Watching Paul Krugman speak at the LSE this week, I was amazed at how simple and direct his message was. In essence, the argument is that we know from Keynes how to get out of recession; what the UK economy needs is a stimulus of the order of £250-400bn (ie, 2-3% of GDP).
The costs of failing to provide such a stimulus are growing by the day. In simple monetary terms, the minimal cost of not acting is the 4% of GDP we have not recovered since the economy peaked in 2008. More realistically, they are currently 12% annually of GDP in the value of output forgone had we continued to grow at our post-war trend rate. Either way, the cost of the stimulus is far less than the output we are losing. And of course, there are further ‘external costs’ in terms of the human damage created by unemployment, job insecurity and reduced social benefits, particularly for the young.
The real clincher is this: the stimulus will pay for itself! The ‘Treasury view’— that there is a fixed pot of savings to be divided between the public and private sectors—is nonsense. State-led investment would cause national income to grow, and so too would savings, both private and public. Simply put, the Treasury’s ‘prior savings’ notion is wrong: new investment creates its own higher savings.
How do we finance the initial impulse of investment to get self-sustaining growth? We can either borrow, mainly from our own public at very low interest rates, or we can tax the super-rich and introduce a Tobin Tax as François Hollande is doing in France. For that matter, we can use more of the QE with which Mervyn King has so generously boosted the balance sheets of the banking system. The problem with QE so far is that little money has found its way into job creation, but this could easily be remedied by creating and funding a British Investment Bank. In reality, we can do all three.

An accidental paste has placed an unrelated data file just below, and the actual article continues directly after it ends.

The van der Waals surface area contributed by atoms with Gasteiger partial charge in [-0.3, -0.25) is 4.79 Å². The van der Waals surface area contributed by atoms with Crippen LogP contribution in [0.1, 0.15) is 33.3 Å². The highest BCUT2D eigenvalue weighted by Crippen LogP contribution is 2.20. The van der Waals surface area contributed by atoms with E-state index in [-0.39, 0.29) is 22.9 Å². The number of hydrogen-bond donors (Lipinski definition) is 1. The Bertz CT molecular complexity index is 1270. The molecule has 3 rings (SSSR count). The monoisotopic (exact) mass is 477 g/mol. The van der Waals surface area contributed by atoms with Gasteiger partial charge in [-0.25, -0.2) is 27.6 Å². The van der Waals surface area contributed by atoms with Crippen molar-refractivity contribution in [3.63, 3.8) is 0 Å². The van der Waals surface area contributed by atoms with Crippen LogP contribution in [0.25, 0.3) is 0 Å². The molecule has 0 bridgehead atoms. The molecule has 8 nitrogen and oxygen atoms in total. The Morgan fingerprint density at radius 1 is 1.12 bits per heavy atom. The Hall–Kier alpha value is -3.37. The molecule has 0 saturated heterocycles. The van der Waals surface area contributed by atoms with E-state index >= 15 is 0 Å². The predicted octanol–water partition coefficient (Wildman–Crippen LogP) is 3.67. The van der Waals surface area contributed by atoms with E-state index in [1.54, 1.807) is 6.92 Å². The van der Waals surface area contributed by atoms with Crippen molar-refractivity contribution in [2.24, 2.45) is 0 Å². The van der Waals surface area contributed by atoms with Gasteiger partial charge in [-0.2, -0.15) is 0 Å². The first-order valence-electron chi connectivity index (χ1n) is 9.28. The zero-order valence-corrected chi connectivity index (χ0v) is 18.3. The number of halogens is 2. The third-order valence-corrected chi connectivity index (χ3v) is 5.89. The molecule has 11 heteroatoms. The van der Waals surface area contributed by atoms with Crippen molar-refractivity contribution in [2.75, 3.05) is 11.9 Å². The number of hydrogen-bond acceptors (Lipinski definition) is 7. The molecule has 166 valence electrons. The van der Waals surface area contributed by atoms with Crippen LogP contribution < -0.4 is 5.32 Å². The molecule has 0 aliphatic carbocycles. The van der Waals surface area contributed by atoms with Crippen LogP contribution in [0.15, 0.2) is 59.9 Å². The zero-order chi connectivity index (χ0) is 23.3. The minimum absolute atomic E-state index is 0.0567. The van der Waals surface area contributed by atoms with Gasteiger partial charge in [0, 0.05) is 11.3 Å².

The main impediment is that the current Tory-dominated government is unlikely to change course drastically—which it would need to do if Britain is ever to return to its long-term trend growth rate. As Krugman himself notes in his ‘Leprechaun factor’ piece on this website:
.. by the time it became clear that there was in fact no pot of gold at the end of the austerity rainbow, the coalition was so deeply committed to the austerity delusion that it couldn’t and can’t back down.
The second problem is that Labour seems incapable of breaking with the tired mantra of ‘cutting more slowly’. What Ed Balls and Ed Miliband are offering is peanuts: a temporary VAT cut here, perhaps some form of mansion tax there and (perhaps even) a return to the 50% top rate of personal tax. This doesn’t begin to add up to a real stimulus. The reason they are so frightened is mainly that the Daily Mail and other media will trot out the old ‘tax and spend’ accusation.
What Ed needs to say is what Paul Krugman said the other night: this self-induced depression is costing Britain billions. The solution is not rocket science and needs not only to be put in terms people can understand … and repeated over and over. Britain is NOT broke. Austerity is NOT the answer—reflation, growth and jobs are what we need.